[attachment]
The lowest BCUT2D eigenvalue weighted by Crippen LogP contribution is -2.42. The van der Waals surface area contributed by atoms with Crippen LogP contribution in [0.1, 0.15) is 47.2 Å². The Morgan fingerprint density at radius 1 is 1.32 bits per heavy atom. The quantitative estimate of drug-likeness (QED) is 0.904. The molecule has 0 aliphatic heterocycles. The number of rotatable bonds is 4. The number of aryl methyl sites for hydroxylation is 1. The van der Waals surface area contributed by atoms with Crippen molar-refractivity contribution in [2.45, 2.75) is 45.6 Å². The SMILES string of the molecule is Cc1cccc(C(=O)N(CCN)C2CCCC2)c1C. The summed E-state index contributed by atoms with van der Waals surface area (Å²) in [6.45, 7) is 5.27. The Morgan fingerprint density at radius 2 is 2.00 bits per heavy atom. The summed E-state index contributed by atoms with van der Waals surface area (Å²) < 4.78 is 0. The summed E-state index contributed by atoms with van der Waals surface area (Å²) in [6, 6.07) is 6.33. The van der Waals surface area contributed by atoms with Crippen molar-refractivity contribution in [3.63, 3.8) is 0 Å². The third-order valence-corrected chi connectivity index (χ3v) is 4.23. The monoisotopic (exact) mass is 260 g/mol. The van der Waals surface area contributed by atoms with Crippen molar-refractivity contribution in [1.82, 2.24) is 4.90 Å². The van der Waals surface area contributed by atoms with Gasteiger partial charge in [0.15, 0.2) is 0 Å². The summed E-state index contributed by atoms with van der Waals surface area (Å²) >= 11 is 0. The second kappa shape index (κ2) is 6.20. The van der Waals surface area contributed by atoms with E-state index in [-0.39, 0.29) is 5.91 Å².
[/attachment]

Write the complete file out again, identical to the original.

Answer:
The lowest BCUT2D eigenvalue weighted by Crippen LogP contribution is -2.42. The van der Waals surface area contributed by atoms with Crippen LogP contribution in [0.1, 0.15) is 47.2 Å². The Morgan fingerprint density at radius 1 is 1.32 bits per heavy atom. The quantitative estimate of drug-likeness (QED) is 0.904. The molecule has 0 aliphatic heterocycles. The number of rotatable bonds is 4. The number of aryl methyl sites for hydroxylation is 1. The van der Waals surface area contributed by atoms with Crippen molar-refractivity contribution in [2.45, 2.75) is 45.6 Å². The SMILES string of the molecule is Cc1cccc(C(=O)N(CCN)C2CCCC2)c1C. The summed E-state index contributed by atoms with van der Waals surface area (Å²) in [6.45, 7) is 5.27. The Morgan fingerprint density at radius 2 is 2.00 bits per heavy atom. The summed E-state index contributed by atoms with van der Waals surface area (Å²) < 4.78 is 0. The summed E-state index contributed by atoms with van der Waals surface area (Å²) in [6, 6.07) is 6.33. The van der Waals surface area contributed by atoms with Crippen molar-refractivity contribution in [3.63, 3.8) is 0 Å². The third-order valence-corrected chi connectivity index (χ3v) is 4.23. The monoisotopic (exact) mass is 260 g/mol. The van der Waals surface area contributed by atoms with Crippen molar-refractivity contribution in [1.82, 2.24) is 4.90 Å². The van der Waals surface area contributed by atoms with Gasteiger partial charge in [0.15, 0.2) is 0 Å². The summed E-state index contributed by atoms with van der Waals surface area (Å²) >= 11 is 0. The second kappa shape index (κ2) is 6.20. The van der Waals surface area contributed by atoms with E-state index in [-0.39, 0.29) is 5.91 Å².